In Which There Is Tudor Fiction I Don’t Love

six of oneRemember when I said how excited I was to review Six of One? I just loved the premise, a time-traveling chicklit about the six wives of Henry VIII, and I could not wait to read it, but then… it turns out that I didn’t actually like the novel all that much.

The protagonist, Dolly, a Tudor history scholar, is about to marry six-times-divorced Harry. She’s on her hen night with her girl friends, female relations and all of the ex-wives, when she whacks her head and finds herself meeting the girl friends, female relations and wives of Henry VIII. Each woman has to tell Dolly a story about her life, and at the conclusion of the stories, Dolly will be back her real world, to apply her new knowledge to her regular life.

Dolly, spent a lot of time saying she was an academic and a scholar, while making weirdly childish rhymes. It was odd, even before the time-traveling bit.

Each of the six wives revealed a pretty shocking secret, and each time it made her historical arc more sympathetic. (Except for poor Jane Seymour, who was constantly, and hilariously, ten minutes behind the rest of the conversation.) Unfortunately, the secrets didn’t really work out into one narrative, there were way too many secret liaisons, dark secrets and witchcraft. I did like Anne of Cleves’ secret romance with Holbein, though. Actually, I’d probably have been interested in any one of these alternate histories as a standalone story, perhaps with less rhyming overall, but all the stories together was over the top.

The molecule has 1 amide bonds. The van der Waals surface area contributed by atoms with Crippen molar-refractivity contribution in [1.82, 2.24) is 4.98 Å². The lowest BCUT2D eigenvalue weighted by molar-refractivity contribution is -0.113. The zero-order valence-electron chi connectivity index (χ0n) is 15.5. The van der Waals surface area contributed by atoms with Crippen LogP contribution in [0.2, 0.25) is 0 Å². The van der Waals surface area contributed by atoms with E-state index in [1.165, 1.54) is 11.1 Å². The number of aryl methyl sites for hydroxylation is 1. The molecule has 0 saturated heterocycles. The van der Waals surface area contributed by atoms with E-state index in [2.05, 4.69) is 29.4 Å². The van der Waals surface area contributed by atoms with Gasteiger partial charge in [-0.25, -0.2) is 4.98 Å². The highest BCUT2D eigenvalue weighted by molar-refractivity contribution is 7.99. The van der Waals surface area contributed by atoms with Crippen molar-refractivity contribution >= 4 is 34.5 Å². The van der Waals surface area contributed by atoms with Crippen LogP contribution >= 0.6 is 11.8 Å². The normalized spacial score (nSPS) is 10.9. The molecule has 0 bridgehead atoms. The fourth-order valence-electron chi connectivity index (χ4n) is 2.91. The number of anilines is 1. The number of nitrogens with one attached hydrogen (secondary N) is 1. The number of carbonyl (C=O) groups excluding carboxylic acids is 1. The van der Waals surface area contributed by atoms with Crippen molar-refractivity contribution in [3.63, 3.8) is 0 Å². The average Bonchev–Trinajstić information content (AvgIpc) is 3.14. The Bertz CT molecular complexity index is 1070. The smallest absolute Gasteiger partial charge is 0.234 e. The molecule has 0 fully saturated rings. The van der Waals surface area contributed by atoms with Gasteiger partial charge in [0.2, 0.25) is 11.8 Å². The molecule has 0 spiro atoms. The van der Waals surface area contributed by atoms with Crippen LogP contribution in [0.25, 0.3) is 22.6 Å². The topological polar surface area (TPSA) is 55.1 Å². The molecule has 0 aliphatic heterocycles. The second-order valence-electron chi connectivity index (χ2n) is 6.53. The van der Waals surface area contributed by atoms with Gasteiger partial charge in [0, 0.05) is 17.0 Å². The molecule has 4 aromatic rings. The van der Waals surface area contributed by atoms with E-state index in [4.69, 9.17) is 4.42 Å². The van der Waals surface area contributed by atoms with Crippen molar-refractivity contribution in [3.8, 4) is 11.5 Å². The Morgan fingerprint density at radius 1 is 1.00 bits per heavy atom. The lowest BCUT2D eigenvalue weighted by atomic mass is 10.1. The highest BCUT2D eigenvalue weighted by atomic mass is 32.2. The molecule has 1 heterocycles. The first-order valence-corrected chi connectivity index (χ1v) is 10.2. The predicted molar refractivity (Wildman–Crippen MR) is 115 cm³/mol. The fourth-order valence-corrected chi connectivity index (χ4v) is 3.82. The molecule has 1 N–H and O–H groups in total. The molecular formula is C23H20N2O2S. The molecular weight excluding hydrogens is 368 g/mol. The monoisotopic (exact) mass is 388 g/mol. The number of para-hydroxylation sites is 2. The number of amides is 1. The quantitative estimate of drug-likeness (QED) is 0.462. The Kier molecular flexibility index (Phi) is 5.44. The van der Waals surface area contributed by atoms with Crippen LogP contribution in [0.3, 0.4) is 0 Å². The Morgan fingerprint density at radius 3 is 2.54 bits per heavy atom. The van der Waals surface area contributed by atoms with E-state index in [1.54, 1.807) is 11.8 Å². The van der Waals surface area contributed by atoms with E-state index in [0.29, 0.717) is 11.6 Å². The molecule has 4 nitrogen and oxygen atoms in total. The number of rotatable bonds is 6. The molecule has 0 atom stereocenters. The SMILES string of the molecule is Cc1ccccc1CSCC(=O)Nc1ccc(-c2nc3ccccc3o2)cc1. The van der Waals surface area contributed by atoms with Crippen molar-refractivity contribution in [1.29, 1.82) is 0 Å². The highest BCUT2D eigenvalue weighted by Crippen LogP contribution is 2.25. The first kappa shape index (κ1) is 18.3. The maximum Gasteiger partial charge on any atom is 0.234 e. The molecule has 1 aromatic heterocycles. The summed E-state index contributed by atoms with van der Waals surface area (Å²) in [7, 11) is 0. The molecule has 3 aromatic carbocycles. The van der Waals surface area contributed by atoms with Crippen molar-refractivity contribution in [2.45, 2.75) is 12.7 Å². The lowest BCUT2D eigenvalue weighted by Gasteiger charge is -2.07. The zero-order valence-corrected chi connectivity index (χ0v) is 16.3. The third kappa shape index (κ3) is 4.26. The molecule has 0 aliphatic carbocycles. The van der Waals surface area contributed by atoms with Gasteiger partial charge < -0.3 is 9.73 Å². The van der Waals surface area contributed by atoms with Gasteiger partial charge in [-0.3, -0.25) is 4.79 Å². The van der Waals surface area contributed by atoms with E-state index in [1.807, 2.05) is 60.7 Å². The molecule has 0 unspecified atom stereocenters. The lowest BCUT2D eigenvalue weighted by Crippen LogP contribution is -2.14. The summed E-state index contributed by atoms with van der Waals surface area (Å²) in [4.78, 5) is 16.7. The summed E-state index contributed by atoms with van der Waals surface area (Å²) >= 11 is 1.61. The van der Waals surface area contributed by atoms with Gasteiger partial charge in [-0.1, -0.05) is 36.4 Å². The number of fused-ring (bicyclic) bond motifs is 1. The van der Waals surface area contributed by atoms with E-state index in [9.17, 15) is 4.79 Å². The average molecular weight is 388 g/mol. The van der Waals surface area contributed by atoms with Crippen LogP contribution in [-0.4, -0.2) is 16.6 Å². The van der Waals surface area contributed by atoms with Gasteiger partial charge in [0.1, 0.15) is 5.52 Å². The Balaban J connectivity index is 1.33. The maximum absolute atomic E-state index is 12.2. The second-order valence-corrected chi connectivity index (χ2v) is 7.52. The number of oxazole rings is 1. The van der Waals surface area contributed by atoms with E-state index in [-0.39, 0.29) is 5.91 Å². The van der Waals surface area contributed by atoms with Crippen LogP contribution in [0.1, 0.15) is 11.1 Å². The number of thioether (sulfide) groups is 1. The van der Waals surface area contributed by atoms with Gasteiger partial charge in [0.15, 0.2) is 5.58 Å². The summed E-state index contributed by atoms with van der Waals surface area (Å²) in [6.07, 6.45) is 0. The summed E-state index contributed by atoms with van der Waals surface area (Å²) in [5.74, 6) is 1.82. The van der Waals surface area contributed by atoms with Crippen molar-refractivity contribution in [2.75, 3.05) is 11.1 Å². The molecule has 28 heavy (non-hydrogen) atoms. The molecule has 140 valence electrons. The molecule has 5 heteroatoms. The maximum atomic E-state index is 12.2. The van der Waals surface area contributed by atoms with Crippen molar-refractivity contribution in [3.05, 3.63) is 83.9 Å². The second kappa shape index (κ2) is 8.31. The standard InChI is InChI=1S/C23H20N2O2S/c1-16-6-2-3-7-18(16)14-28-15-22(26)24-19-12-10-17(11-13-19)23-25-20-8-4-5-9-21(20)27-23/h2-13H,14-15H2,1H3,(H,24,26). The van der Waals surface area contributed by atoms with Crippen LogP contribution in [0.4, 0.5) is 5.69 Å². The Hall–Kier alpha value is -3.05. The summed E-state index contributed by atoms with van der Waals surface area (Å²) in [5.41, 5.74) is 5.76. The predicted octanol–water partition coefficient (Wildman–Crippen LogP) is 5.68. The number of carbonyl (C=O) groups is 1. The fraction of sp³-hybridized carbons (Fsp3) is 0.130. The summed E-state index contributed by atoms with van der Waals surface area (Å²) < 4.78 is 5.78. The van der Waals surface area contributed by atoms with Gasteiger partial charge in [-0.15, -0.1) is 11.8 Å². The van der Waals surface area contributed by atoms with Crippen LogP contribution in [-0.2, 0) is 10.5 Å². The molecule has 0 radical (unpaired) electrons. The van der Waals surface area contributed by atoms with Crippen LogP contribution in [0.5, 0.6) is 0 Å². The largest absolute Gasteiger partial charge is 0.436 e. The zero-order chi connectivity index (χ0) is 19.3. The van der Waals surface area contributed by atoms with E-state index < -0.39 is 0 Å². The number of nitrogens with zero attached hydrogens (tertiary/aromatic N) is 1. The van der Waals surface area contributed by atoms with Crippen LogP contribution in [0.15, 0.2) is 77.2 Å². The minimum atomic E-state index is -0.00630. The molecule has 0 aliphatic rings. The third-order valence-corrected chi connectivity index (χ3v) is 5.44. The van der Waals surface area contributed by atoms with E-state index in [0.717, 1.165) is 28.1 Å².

Overall, I was thoroughly shocked to find Tudor fiction that I did not enjoy! Although I was excited to read a fun Tudor riff, and I was on board with all the time-traveling and magic, this turned out too zany for me.


This entry was posted in Books, Chapel Hill and tagged , , . Bookmark the permalink.

2 Responses to In Which There Is Tudor Fiction I Don’t Love

  1. Bill says:

    I love Time Travel and Peggy Sue Got Married is a really fun movie but the Peggy Sue method of time travel is my least favorite. I would really prefer it if there was a phyisical time machine of some sort.

    • Meg Stivison says:

      The “maybe it was a dream!” side of things wasn’t even a particularly big stretch for how zany this novel was.

      I don’t really care how characters time travel, as long as there’s internal consistency in how time travel works. You should totally read The Mindtraveler, though, it’s basically about time travel rules, relationships & academia.

Leave a Reply

Your email address will not be published. Required fields are marked *